Designer’s Diary: Hyperspace Smuggler


I. Merchants & Marauders

After listening to some podcasts with designers where they mentioned setting down every step of their design process, I realized I’d been remiss in recording almost anything about the evolution of Hyperspace Smuggler.

The seed for this game was planted when I played Merchants and Marauders at a friend’s house in Chicago. I’ve sailed on tall ships, so I love anything pirate- or seafaring-themed. We sat down and jumped into the immersive, incredible world of this game.

After it was over, I found myself thinking “I wonder if there’s a way to do that without so many rules.” M&M’s “player guide” is a two-sided 8.5×11” sheet of paper. Early on, I wanted the game to have a sense of joy, tension, and wonder that come from exploring, so rather than use a board, I took a cue from another game, Betrayal at House on the Hill, and decided that this new pirate game would have the players laying tiles as they explored the seas.

The pirate game went through a few iterations and playtests, but it always suffered from the same problem: Exploring was too much fun. Player ships went off in two or three or four different directions, ending up at the end of long chains of tiles, each plying their own solitary waves. “You need a way to jump across the board,” said a friend of mine who was playing one of those early versions, “like Hyperspace in Star Wars.”

Loath as I was to abandon my favorite theme, that one sentence was the answer I needed.

II. Re-Theme

My tiles were spay-painted ocean-blue and my player figures were wooden ships, but I started testing the game as a space game. The new mechanic was this: Use a Hyperspace card. Roll a 6-sided die. Whichever face the die lands on, go to a symbol with a matching face (1s and 6s had no corresponding symbols on the tiles, and signaled a Hyperdrive failure). Those die-face icons survive even into my current prototype copies of the game, though in the final I’ll be replacing them with four shape icons (triangle, square, pentagon, hexagon). The ability to deconstruct the game’s topology was, at first, just an elegant solution to a problem, but soon, after lots of playtests and feedback, I realized that this feature was something unique.

Not entirely unique, of course (is anything in the boar gaming space entirely unique any more?); plenty of games utilize alternate topologies to allow for players to create surprising connections or movements — think of the caverns in Small World, or the secret stairs and passageways in Betrayal at House on the Hill. However, I have yet to come upon a game that roots itself in a map, and then creates a core movement mechanic designed to subvert that map.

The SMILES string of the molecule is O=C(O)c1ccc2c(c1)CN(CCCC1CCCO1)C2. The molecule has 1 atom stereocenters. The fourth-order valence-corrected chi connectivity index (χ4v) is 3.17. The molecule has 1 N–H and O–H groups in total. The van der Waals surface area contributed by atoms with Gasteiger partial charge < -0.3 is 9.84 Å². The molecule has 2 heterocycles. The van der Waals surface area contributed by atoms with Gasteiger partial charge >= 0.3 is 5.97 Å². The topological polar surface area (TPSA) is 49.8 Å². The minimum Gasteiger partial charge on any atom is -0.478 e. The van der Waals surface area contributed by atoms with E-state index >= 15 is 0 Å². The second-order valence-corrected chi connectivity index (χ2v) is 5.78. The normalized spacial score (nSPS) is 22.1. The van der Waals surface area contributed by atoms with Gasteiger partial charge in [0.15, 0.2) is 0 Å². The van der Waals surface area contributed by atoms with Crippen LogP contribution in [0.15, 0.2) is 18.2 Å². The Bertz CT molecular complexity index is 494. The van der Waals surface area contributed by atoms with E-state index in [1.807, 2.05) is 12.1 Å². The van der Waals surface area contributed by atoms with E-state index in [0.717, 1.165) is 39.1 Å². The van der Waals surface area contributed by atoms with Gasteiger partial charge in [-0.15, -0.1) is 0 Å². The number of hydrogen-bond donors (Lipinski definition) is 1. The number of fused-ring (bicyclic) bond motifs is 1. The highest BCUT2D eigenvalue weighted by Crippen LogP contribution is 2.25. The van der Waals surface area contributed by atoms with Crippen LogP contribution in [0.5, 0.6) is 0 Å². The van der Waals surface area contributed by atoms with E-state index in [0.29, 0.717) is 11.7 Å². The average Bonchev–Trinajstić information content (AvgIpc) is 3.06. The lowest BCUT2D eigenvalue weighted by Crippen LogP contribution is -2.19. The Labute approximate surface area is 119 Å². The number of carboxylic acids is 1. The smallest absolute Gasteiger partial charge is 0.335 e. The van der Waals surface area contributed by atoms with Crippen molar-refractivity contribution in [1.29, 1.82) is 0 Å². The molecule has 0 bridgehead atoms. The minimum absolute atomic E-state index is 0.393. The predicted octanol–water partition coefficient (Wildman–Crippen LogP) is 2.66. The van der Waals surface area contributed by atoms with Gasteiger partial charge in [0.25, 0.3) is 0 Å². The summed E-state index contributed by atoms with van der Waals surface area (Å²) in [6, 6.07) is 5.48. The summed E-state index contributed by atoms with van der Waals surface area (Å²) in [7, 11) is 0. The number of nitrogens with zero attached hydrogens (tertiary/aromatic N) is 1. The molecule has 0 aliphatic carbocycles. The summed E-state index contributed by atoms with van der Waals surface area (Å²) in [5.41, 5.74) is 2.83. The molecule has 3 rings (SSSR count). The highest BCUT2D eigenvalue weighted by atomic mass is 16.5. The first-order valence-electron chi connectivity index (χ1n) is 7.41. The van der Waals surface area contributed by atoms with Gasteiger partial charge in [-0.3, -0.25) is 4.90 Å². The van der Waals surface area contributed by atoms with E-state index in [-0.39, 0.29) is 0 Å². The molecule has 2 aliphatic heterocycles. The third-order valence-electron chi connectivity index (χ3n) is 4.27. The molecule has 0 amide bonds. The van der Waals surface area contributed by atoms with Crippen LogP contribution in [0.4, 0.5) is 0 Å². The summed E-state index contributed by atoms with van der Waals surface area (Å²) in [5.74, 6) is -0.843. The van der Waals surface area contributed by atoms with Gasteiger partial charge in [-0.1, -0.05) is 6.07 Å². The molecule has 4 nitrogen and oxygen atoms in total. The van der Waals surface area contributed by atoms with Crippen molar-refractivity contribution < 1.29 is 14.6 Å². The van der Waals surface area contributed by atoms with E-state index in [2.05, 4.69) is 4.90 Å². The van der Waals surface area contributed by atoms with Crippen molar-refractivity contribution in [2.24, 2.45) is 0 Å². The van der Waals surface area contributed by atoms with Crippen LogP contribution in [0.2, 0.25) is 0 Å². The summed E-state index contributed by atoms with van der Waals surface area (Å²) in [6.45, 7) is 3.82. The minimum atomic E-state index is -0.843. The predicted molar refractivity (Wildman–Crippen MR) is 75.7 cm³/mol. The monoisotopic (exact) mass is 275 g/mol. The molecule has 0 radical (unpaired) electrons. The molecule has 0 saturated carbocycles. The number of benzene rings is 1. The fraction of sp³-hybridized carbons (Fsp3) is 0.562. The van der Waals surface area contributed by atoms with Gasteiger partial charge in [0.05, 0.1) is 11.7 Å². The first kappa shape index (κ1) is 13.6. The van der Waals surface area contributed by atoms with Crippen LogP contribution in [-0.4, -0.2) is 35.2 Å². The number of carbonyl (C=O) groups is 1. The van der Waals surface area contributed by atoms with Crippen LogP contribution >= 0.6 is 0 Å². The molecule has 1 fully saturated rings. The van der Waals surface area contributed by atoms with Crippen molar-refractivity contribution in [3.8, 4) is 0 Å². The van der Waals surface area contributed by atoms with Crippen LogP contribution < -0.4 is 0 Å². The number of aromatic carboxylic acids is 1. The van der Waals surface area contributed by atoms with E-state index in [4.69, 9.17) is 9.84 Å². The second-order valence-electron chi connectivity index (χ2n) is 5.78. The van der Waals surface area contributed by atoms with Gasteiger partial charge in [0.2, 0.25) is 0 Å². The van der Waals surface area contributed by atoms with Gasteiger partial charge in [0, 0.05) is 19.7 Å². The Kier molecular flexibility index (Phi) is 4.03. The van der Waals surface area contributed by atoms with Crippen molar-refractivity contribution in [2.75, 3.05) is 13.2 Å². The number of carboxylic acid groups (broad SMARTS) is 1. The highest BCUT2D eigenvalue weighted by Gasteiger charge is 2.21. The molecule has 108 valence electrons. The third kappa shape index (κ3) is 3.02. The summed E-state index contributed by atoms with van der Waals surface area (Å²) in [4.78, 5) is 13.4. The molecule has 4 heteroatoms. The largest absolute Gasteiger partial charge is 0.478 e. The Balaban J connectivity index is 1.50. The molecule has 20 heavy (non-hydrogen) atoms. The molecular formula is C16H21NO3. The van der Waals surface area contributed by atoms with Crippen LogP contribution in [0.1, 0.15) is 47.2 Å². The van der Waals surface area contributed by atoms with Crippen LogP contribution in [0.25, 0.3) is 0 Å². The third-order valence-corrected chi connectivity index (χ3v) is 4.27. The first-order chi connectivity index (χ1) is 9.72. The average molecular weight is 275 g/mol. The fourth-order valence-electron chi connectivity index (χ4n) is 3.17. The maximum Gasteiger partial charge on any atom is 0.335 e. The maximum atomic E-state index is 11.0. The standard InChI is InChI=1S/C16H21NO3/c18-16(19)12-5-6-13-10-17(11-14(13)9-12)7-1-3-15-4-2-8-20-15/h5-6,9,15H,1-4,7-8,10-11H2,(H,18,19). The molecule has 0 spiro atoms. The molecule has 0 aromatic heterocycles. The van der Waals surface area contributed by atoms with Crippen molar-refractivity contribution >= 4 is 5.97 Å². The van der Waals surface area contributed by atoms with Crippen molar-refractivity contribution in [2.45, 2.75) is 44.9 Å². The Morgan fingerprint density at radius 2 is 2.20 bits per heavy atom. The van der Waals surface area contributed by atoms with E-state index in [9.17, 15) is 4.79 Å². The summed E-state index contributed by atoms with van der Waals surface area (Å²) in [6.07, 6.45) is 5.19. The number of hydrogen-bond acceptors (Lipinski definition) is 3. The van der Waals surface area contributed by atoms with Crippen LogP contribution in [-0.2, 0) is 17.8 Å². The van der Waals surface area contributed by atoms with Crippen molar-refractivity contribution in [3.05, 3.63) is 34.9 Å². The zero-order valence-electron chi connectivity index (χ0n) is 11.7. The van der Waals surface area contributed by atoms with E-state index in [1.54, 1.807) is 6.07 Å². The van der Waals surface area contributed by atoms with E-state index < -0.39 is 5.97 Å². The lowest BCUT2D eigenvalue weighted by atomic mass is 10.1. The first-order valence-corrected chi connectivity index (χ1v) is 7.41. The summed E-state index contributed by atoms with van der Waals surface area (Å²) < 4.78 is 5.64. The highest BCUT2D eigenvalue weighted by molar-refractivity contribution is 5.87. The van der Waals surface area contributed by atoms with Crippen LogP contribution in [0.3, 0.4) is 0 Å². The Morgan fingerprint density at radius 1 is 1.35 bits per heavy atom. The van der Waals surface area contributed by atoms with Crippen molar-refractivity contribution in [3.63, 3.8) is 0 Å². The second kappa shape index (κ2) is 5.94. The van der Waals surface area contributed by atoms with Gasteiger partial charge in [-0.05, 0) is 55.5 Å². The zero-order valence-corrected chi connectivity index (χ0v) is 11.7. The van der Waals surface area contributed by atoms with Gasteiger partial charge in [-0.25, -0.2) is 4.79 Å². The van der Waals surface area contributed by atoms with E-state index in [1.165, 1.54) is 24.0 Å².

It was at this point that I realized that I maybe had something worth honing down and trying to publish.

III. Mitigate the Chaos

In keeping with my design directive, I wanted to maintain a sense vastness, exploration, and suspense, especially in the laying of the tiles. Unfortunately, when you can discover anything in the vastness of space, the odds inevitably lead to one playing discovering lots of great things and another discovering lots of terrible things. This wasn’t the only random feature in the game (remember that six-sided die?), and the intersection of a bunch of randomized systems led to a game that was definitely suspenseful, often fun, but very hard to control with any measure of strategy.

I had to tune some of the randomness out. First I made the Hyperspace die optional (you could circumvent it by playing 2 cards instead of 1). Then I allowed players to look at the top two tiles and play one, leaving the other in place for their opponents.

IV. Stability

I wrote about this idea earlier, but it bears repeating: Games need some form of stability. In games with a board, the board provides that anchor. The board will never change, or if it does, it will be a big deal (i.e Pandemic:Legacy, which is kind of an edge case anyway). Or, consider a deck of cards: The semantics of the deck are stable. A heart is always a heart, and related to hearts in one way and to clubs, spades, and diamonds in another way.

When I set out, I had no idea how important it would be to create stability on the table. Betrayal at House on the Hill, my benchmark for tile-laying games (it’s not perfect, but I have never had a bad time playing it), manages this by making the character-ability system stable (you always want to increase, not decrease your abilities, and they only move up or down), and by linking the things that happen on the randomly-generated tile-space directly to the event, object, and omen cards (all of which are very text-heavy, and thus reinforce the game’s other point of stability) and to its theme.

Hyperspace Smuggler’s stability comes from theme (though not nearly as much as in Betrayal), but most importantly, from its card system. Players can draw Hyperspace, Engine, and Laser cards. These cards let them take actions with their ships. Regardless of the tile layout, if you have a hand full of Engines and Hyperdrive but no Lasers, you know for a fact that you are going to be able to zip through space very effectively, and you will be able to withstand attacks not at all. This basic hand-management aspect anchors the game, and makes it easy for players, even those new to gaming, to grasp (playing from a hand of cards is a familiar paradigm to most anyone).

V. Shifting Design Directive